Ismaili History 729 - MURAD MIRZA (915-920/1509-1514)

Ali Shah, surnamed Shah Murad or Murad Mirza lived in Anjudan. He had also retained his close relations with Shah Ismail cemented by his father. His mode of living, his dress and food were characterised by a rare simplicity.
The Ottoman sultan Salim (1512-1520) began his long march to northern Azerbaijan after putting 40,000 Shias to death in his dominions. He reached the plain of Chaldiran and the outbreak of war occurred in 920/1514. He inflicted a defeat to Shah Ismail. The Ottoman firepower, consisting of 200 cannon and 100 mortars was brought into play with devastating effect. After suffering heavy casualties, the Safavid artilleries were forced to break off the engagement. When Shah Ismail left the battlefield, sultan Salim did not pursue him. Later, he marched to Tabriz, the Safavid capital, which he occupied in 922/1517. Caterino Zeno, the Venetian ambassador writes in 'Travels in Persia' (p. 61) that, 'If the Turk had been beaten in the battle of Chaldiran, the power of Ismail would have become greater than that of Tamerlane, as by the fame alone of such a victory he would have made himself absolute lord of the East.' Later, the Mamluks of Syria and Egypt similarly remained wedded to their cavalry, and were also defeated by the Ottomans.

The effect of the Safavid defeat at Chaldiran was the loss of the province of Diyar Bakr, which was annexed to the Ottoman empire in 921/1516. Shah Ismail went into mourning after his defeat. During the remaining ten years of his reign, he never once led his troops into action in person. He did not devote his attention to the affairs of the state as in the past. On the contrary, he seems to have tried to drown his sorrows by wine. His abdication of his responsibilities in regard to the personal direction of the affairs of state gave certain officials the opportunity to increase their own power. The clash between the Kizilbash and the Iranian soldiers began to be a threat to the Safavid kingdom.

Kizilbash were the Turkomans, who were distinguished for wearing red pointed caps, which they had begun to wear in the time of Shaikh Hyder (1456- 1488), the father of Shah Ismail; and thus they became known as Kizil-Bash (red heads), and in its Iranian form, Qizilbash, or Red Heads. They shaved their beards but let their moustaches grow. The Kizilbash constituted the backbone of the Safavid army. It seems probable on that juncture that Shah Ismail had generated a close tie with the Ismaili Imams in Anjudan, and granted them the title of Amir al-Umra. There is its another reason that the Ismailis had joined the Safavid army in Khorasan, who had repulsed the aggressive advance of the Uzbeks in 916/1510. Shah Ismail had most possibly planned to seek the martial aids from the Khorasani Ismaili warriors to crush the uprising in his military if required. He therefore, maintained cordial relation with the Imams of Anjudan. Shah Ismail however died in 930/1524.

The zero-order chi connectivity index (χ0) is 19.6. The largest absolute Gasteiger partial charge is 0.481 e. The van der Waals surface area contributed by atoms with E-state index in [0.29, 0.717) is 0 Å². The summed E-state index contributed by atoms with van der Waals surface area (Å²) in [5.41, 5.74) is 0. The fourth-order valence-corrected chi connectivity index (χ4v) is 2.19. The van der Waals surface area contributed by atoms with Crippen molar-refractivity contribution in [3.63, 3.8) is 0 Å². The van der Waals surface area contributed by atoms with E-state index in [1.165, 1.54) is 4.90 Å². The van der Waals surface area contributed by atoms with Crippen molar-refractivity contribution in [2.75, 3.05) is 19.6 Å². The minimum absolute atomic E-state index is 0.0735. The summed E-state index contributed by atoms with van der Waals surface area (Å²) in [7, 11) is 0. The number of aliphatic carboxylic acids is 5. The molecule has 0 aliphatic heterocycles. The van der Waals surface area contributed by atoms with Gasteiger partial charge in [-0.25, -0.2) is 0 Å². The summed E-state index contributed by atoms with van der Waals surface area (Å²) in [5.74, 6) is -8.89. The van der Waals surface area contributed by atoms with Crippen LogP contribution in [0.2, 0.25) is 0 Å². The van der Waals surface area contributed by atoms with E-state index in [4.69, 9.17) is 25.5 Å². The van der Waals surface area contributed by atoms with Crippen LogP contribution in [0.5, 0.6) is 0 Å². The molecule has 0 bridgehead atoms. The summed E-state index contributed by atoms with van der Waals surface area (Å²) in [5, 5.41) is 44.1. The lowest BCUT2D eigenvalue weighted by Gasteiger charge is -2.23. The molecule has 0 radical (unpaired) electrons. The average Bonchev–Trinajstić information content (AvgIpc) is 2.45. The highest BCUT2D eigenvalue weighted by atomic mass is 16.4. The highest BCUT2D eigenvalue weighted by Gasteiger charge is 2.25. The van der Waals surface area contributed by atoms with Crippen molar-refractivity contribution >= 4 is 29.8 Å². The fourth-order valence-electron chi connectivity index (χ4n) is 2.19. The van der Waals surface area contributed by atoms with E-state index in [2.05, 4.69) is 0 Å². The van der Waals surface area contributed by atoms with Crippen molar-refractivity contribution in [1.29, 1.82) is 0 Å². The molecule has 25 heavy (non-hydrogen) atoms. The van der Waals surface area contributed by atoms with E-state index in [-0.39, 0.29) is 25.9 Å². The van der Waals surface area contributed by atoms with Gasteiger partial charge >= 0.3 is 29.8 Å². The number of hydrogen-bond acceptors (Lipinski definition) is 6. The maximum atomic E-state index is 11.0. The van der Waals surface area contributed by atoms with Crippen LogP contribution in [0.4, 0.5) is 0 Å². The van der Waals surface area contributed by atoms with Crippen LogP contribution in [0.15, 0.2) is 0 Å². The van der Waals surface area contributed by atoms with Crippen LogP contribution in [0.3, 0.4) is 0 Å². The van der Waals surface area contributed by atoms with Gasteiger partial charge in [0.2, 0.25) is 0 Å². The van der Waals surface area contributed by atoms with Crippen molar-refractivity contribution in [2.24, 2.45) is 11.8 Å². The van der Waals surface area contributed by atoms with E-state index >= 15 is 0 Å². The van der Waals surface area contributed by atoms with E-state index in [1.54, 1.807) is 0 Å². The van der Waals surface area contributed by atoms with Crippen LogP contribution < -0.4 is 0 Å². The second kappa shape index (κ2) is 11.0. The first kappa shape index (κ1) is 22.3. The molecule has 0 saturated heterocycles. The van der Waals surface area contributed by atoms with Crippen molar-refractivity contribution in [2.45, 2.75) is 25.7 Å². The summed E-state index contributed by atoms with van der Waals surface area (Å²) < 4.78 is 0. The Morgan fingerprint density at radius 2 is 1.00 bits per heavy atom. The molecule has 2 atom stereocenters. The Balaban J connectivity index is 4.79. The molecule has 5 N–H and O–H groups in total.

It is said that the Muharram was an ideal month for the Ismaili pilgrims visiting Anjudan. They carried usually a small taziyah (replica of Imam Hussain's tomb), and placed it in front of the caravan and passed through the teeth of the bitterest and aggressive places in the Shiite garbs. They put the taziyah at the entrance of Anjudan, and took it again while leaving the town.

Imam Murad Mirza died in 920/1514 in Anjudan and was succeeded by his son Zulfikar Ali.